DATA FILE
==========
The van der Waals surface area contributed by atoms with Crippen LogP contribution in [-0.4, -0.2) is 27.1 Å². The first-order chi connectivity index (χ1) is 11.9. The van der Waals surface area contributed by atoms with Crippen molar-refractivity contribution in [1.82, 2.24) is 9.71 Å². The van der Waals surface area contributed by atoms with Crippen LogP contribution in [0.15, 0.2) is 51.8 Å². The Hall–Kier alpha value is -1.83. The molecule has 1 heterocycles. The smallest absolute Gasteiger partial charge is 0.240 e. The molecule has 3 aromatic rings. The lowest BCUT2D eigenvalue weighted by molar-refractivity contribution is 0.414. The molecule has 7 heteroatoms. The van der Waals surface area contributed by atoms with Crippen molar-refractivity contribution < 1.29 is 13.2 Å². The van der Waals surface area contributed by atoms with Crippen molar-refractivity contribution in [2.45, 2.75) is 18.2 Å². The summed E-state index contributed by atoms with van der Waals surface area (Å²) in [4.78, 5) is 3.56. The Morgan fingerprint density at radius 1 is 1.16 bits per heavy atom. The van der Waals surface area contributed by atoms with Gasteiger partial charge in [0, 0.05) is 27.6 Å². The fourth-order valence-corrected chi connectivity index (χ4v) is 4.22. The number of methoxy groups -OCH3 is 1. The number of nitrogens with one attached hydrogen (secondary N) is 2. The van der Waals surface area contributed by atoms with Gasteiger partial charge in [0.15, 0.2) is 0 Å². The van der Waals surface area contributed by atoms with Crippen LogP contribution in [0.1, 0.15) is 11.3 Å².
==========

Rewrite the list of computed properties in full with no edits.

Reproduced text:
The van der Waals surface area contributed by atoms with Crippen LogP contribution in [-0.4, -0.2) is 27.1 Å². The first-order chi connectivity index (χ1) is 11.9. The van der Waals surface area contributed by atoms with Crippen molar-refractivity contribution in [1.82, 2.24) is 9.71 Å². The van der Waals surface area contributed by atoms with Crippen LogP contribution in [0.15, 0.2) is 51.8 Å². The Hall–Kier alpha value is -1.83. The molecule has 1 heterocycles. The smallest absolute Gasteiger partial charge is 0.240 e. The molecule has 3 aromatic rings. The lowest BCUT2D eigenvalue weighted by molar-refractivity contribution is 0.414. The molecule has 7 heteroatoms. The van der Waals surface area contributed by atoms with Crippen molar-refractivity contribution < 1.29 is 13.2 Å². The van der Waals surface area contributed by atoms with Crippen molar-refractivity contribution in [2.45, 2.75) is 18.2 Å². The summed E-state index contributed by atoms with van der Waals surface area (Å²) in [4.78, 5) is 3.56. The Morgan fingerprint density at radius 1 is 1.16 bits per heavy atom. The van der Waals surface area contributed by atoms with Gasteiger partial charge in [0, 0.05) is 27.6 Å². The fourth-order valence-corrected chi connectivity index (χ4v) is 4.22. The number of methoxy groups -OCH3 is 1. The number of nitrogens with one attached hydrogen (secondary N) is 2. The van der Waals surface area contributed by atoms with Gasteiger partial charge in [0.15, 0.2) is 0 Å². The van der Waals surface area contributed by atoms with Crippen LogP contribution in [0.1, 0.15) is 11.3 Å².